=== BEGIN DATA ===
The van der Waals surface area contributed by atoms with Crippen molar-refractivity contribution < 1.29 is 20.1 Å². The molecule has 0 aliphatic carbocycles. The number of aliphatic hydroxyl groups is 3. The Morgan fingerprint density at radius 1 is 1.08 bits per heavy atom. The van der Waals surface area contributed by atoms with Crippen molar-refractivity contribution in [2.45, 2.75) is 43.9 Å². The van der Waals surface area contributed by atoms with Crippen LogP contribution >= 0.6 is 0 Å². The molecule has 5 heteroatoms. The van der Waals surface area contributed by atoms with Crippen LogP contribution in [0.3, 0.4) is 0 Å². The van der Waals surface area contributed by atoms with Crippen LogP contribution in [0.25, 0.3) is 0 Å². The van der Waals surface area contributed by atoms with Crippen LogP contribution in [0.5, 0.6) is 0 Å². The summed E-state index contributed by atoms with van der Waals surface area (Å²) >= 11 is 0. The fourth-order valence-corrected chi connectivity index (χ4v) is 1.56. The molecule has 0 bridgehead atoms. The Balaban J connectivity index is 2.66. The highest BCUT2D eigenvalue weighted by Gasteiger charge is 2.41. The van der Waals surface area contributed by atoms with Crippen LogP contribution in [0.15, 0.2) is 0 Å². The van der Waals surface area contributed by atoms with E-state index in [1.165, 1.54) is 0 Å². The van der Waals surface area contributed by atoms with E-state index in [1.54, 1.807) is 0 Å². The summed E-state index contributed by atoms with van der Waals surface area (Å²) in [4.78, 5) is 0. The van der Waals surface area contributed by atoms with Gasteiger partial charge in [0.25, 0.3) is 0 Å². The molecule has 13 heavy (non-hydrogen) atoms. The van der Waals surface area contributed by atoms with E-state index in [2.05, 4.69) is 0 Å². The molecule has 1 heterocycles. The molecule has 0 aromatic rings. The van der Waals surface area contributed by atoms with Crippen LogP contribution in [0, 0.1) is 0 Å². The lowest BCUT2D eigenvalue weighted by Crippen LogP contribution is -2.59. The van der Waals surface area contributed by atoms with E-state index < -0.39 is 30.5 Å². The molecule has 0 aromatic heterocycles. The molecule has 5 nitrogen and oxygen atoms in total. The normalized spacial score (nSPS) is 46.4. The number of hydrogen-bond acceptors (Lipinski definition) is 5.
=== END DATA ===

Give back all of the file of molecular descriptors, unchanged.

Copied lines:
The van der Waals surface area contributed by atoms with Crippen molar-refractivity contribution < 1.29 is 20.1 Å². The molecule has 0 aliphatic carbocycles. The number of aliphatic hydroxyl groups is 3. The Morgan fingerprint density at radius 1 is 1.08 bits per heavy atom. The van der Waals surface area contributed by atoms with Crippen molar-refractivity contribution in [2.45, 2.75) is 43.9 Å². The van der Waals surface area contributed by atoms with Crippen LogP contribution >= 0.6 is 0 Å². The molecule has 5 heteroatoms. The van der Waals surface area contributed by atoms with Crippen LogP contribution in [0.3, 0.4) is 0 Å². The van der Waals surface area contributed by atoms with Crippen LogP contribution in [0.25, 0.3) is 0 Å². The van der Waals surface area contributed by atoms with Crippen LogP contribution in [0.5, 0.6) is 0 Å². The summed E-state index contributed by atoms with van der Waals surface area (Å²) >= 11 is 0. The fourth-order valence-corrected chi connectivity index (χ4v) is 1.56. The molecule has 0 bridgehead atoms. The Balaban J connectivity index is 2.66. The highest BCUT2D eigenvalue weighted by Gasteiger charge is 2.41. The van der Waals surface area contributed by atoms with Crippen LogP contribution in [0.15, 0.2) is 0 Å². The van der Waals surface area contributed by atoms with E-state index in [1.165, 1.54) is 0 Å². The van der Waals surface area contributed by atoms with E-state index in [1.54, 1.807) is 0 Å². The summed E-state index contributed by atoms with van der Waals surface area (Å²) in [4.78, 5) is 0. The van der Waals surface area contributed by atoms with Gasteiger partial charge in [0.25, 0.3) is 0 Å². The molecule has 13 heavy (non-hydrogen) atoms. The van der Waals surface area contributed by atoms with E-state index in [2.05, 4.69) is 0 Å². The molecule has 1 heterocycles. The molecule has 0 aromatic rings. The van der Waals surface area contributed by atoms with Crippen LogP contribution in [0, 0.1) is 0 Å². The lowest BCUT2D eigenvalue weighted by Crippen LogP contribution is -2.59. The van der Waals surface area contributed by atoms with E-state index < -0.39 is 30.5 Å². The molecule has 0 aromatic heterocycles. The molecule has 5 nitrogen and oxygen atoms in total. The normalized spacial score (nSPS) is 46.4. The number of hydrogen-bond acceptors (Lipinski definition) is 5.